Both the late asthmatic response (LAR) and nocturnal bronchial obstruction are based on airway inflammation; however, definite airway inflammation following antigen inhalation does not necessarily cause LAR in anesthetized animals with acquired sensitization, and airway inflammation alone cannot explain the mechanism of LAR. In asthmatic patients who have LAR following bronchial provocation, a further increase in bronchial responsiveness is associated with LAR, and it already starts to increase around 2 h after the provocation, obviously preceding actual bronchial obstruction of the LAR. The increase in bronchial responsiveness also affects circadian variation of bronchial caliber. Generally, an upward arm of circadian variation of bronchial caliber in asthmatic patients continues until early afternoon. Its downward arm starts from late afternoon and terminates between late night and early morning. The magnitude of this circadian variation increases further as bronchial responsiveness increases. Even a single exposure to antigen increases the maximum bronchocon-strictive response, as well as bronchial responsiveness, and amplifies the circadian variation of bronchial caliber with nocturnal exacerbation. Furthermore, the Denver group demonstrated that the LAR following morning bronchial provocation occurs later than the one following evening provocation. Taken together, these raise the possibility that further transiently amplified circadian variation of bronchial caliber following bronchial provocation may have a relationship to the LAR, and the downward arm of such variation may participate in causing the LAR in asthmatic patients.
If that is true, maximum bronchial obstruction (maximum LAR) may range between late night and early morning, when bronchial obstruction based on the circadian variation usually becomes most severe, regardless of when the bronchial provocation is made and also regardless of when the bronchial obstruction starts. To confirm the possibility, antigen inhalation was made at 10 am and 6 pm on separate days in 6 children with stable asthma. The hour of maximum bronchial obstruction (maximum LAR) was assessed through measurements of FEV, at 4-h intervals from 24 h before to 24 h after the inhalation to see its consistency with the trough of nocturnal bronchial obstruction.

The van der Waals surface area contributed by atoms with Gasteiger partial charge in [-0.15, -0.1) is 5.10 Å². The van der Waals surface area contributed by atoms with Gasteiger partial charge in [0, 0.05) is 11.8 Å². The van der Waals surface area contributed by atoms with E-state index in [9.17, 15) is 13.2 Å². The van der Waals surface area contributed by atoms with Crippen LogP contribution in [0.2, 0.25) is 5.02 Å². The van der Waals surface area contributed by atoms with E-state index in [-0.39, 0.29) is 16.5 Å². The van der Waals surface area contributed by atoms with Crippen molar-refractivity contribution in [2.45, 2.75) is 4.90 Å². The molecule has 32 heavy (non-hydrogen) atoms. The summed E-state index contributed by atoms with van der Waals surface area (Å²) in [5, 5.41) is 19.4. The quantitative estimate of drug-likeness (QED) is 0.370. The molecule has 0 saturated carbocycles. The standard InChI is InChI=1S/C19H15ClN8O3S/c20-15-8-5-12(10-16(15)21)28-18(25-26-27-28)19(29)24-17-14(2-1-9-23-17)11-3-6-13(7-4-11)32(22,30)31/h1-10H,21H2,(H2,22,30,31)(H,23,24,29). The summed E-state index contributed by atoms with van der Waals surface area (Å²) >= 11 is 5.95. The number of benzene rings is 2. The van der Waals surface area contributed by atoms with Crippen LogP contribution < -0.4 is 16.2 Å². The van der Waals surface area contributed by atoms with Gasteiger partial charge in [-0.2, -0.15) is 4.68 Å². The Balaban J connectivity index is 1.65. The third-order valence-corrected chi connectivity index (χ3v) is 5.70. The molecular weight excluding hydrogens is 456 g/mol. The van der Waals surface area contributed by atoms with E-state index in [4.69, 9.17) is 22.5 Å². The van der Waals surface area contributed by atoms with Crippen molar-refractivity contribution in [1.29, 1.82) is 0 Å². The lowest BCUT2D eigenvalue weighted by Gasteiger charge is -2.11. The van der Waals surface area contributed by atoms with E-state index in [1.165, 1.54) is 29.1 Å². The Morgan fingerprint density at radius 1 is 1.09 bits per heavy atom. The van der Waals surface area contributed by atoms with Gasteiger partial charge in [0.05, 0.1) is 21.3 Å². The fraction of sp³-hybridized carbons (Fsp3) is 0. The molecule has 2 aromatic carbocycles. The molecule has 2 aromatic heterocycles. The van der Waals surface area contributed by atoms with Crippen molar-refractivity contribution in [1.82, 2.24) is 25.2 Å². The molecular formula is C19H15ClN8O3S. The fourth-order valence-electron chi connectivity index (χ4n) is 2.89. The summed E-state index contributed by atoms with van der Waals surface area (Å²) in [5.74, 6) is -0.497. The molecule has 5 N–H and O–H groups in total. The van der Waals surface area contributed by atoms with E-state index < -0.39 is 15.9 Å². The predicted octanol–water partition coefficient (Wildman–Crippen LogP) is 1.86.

The group studied consisted of 6 children with stable asthma (4 boys and 2 girls) aged 8 to 13 years (Table 1). They all met the criteria of the American Thoracic Society for the diagnosis of asthma and had an intradermal reaction of 10 mm or more of wheal to 0.02 ml of either a 1:100,000 or 1:10,000 (weight/volume) house-dust solution (Torii Co, Tokyo, Japan). The children were staying in a residential treatment center because of uncontrollable asthma at their home. They performed spirometry almost every morning except for Sunday morning. The coefficient of variation (CV) of the 5 consecutive morning FEV, values before the beginning of each challenge study was less than 5 percent in all patients. No child was steroid-dependent, and none had had a respiratory tract infection for at least 6 weeks before the study. The patients stayed indoors quietly except for a walk around the center throughout the study. Although they went to bed at 8:30 pm and got up at 6 am, they could lie down for a rest at any time they wanted.
Six other patients were studied; however, they were excluded from the study because three had an immediate asthmatic response (1AR) following the antigen inhalation, and three did not have a LAR after the morning challenge.
Written consent was given by each parent. The protocol was approved by the Clinical Research Committee, Childrens Asthmatic Center, Kawasaki City Ida Hospital.
Table 1—Characteristics of Patients
|Patient, Sex, Age (yr)||Height,cm||Dose of Inhaled House-dust Solution, ml||MaintenanceMedication|
|1, M, 11||139||0.3||Ketotifen|
|2, M, 12||147||0.5||Cromolyn sodium|
|4, M, 12||140||0.3||Ketotifen|
|5, F, 11||150||0.5||Cromolyn sodium|
|6, M, 13||145||0.3||Ketotifen|